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The Role of Refineries in Crude Oil Production

The Role of Refineries in Crude Oil Production | Insights | DW Energy Group

An oil or petroleum refinery is an industrial process plant where crude oil is refined and transformed into different useful products like gasoline, diesel, heating oil, liquefied petroleum gas, kerosene, fuel oils, and jet fuel. 

Oil refineries play an essential role in the manufacturing and production of petroleum products for use as fuels for heating, transportation, generating electricity, paving roads, and as feedstocks for the manufacturing of plastics and other chemicals. Once separated, crude oil components are sold to various industries to serve a wide array of purposes. Big oil refineries are able to process hundreds of thousands of oil barrels in a day. 

These refineries serve as the 2nd stage in the production process of crude oil following upstream crude oil extraction. Oil refinery services are known to be a downstream operation in the industry, although some oil firms operate both as an extraction and refining service. The refining process is typically referred to as the downstream sector, since this stage involves oil being sent down the product value chain for processing, as well as selling its products to other firms, private individuals, or businesses. 

The EIA or the U.S. Energy Information Administration reveals that refineries in America produce, from a 42-gallon barrel of oil – approximately twelve gallons of distillate fuel, about twenty gallons of motor gasoline, and four gallons of jet fuel.  

Source: U.S. Energy Information Administration

An oil refinery operates 24/7/365 and requires a huge number of employees. Refineries employ some of America’s top engineers, scientists, and safety professionals. In order to undergo seasonal maintenance, oil refineries pause operations for a few weeks every year. 

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Energy futures – financial instruments whose asset is mainly based on energy products – use the trading strategy known as crack spread or crack to establish a refining collateral or margin. A crack is one of the main indicators of the earnings of oil refining firms. This allows refining firms to hedge against the risks involved with crude and its associated products. By buying and selling crude oil and petroleum product futures simultaneously, a trader creates an artificial position in oil refinement through a spread.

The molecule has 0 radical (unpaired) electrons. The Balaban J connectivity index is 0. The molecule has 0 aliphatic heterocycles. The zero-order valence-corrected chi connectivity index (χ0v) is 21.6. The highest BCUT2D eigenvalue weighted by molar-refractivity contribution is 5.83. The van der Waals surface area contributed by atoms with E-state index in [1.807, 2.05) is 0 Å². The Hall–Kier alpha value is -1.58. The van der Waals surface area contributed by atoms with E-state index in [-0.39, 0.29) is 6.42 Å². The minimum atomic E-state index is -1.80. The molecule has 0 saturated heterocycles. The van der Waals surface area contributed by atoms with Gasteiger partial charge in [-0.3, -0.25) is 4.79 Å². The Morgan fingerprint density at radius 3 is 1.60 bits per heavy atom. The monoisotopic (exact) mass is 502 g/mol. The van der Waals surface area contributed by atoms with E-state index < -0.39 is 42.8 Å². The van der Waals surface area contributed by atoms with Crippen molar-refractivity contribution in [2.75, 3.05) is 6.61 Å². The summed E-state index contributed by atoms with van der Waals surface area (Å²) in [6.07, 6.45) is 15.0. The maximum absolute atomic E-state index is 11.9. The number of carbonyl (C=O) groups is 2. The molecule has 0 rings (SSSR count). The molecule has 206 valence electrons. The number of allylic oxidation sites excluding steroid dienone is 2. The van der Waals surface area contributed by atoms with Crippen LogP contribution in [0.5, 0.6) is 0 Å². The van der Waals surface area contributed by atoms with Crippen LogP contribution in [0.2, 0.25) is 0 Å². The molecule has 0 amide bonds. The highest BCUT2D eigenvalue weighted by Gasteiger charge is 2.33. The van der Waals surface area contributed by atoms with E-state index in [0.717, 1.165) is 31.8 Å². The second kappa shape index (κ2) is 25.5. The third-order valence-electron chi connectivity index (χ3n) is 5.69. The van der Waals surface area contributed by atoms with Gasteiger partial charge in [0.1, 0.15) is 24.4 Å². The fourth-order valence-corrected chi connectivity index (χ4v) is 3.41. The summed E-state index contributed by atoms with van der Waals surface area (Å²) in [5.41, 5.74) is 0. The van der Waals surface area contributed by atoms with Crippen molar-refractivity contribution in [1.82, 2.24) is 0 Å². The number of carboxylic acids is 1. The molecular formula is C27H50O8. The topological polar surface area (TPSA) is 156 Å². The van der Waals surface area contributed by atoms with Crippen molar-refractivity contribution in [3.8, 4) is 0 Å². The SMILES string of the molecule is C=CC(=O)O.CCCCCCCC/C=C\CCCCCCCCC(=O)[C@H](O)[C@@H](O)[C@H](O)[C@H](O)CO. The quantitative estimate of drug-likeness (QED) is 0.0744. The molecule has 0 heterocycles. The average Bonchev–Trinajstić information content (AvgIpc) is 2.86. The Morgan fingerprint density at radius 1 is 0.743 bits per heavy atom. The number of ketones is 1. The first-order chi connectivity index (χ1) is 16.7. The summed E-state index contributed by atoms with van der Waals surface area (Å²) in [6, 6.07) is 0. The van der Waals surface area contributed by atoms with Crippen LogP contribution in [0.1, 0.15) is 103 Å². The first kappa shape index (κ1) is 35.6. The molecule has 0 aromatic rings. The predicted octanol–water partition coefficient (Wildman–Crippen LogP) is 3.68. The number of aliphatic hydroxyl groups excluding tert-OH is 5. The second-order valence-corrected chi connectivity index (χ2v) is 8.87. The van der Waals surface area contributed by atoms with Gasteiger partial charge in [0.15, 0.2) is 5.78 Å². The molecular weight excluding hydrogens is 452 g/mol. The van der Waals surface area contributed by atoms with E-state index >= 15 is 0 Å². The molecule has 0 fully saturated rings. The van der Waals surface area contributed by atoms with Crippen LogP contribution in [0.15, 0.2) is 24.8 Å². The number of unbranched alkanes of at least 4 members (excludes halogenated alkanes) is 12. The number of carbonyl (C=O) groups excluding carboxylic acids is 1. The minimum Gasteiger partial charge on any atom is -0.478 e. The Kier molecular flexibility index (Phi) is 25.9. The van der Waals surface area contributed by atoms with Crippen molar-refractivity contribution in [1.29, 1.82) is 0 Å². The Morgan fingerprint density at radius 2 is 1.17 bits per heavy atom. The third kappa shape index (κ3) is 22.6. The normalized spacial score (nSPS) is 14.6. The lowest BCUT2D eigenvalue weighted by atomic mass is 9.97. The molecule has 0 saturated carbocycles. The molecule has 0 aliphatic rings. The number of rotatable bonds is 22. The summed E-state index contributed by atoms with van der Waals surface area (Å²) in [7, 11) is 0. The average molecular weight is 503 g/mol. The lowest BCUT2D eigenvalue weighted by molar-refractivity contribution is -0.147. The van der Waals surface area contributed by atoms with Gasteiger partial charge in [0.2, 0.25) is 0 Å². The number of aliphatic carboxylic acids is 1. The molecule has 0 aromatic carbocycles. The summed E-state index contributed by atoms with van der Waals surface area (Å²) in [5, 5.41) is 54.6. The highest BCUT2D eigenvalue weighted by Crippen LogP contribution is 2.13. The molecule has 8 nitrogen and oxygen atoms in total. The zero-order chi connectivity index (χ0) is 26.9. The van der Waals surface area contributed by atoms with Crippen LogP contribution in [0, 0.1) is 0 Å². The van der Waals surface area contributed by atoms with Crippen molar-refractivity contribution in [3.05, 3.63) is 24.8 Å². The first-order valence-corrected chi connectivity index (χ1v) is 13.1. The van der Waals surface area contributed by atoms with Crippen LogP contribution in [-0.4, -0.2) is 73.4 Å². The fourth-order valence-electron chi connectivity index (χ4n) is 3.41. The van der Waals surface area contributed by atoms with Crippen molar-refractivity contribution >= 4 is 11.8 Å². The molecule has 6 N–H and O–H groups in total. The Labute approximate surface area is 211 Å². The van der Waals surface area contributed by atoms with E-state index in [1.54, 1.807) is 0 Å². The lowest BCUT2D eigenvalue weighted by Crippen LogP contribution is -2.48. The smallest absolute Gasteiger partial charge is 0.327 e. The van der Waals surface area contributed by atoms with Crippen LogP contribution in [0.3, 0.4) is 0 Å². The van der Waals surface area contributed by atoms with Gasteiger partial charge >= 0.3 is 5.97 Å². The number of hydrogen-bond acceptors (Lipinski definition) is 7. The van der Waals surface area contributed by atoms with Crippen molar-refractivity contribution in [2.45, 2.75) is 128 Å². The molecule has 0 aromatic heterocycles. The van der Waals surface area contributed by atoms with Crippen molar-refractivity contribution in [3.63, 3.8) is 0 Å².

The number and proportion of products an oil refinery makes can also impact crack spreads. Products include aviation fuel, asphalt, gasoline, kerosene, and diesel. In some instances, the demand from the local market affects the proportion produced. 

The mix of products produced is also dependent on the type of oil processed. Firms that employ simpler processes are quite restricted in their ability to produce products from heavier crude oils, since they are more complicated to refine into lighter products. Oil refinery services are impacted by high prices, since the demand for many oil products is price-sensitive. But, selling value-added products becomes more profitable when oil prices drop.   

One area refiners and service companies can agree on is transport and creating more pipeline capacity. Pipelines enable refiners to keep down the cost of transporting by rail or truck. Service companies get a steady income from pipeline testing and maintenance, and they make more money as well in the design stages. 

Investing in oil and gas can prove to be a very lucrative venture for qualified investors. A reputable oil & gas investment company like DW Energy can help you decide on the many oil and gas investment opportunities available and can help pinpoint the most promising opportunities with great tax benefits and assured returns.

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“Petroleum refining,” Britannica, 
“Oil and petroleum products explained,” U.S. Energy Information Administration, 
“How An Oil Refinery Works,” American Petroleum Institute, 
“Introduction to Crack Spreads,” CME Group,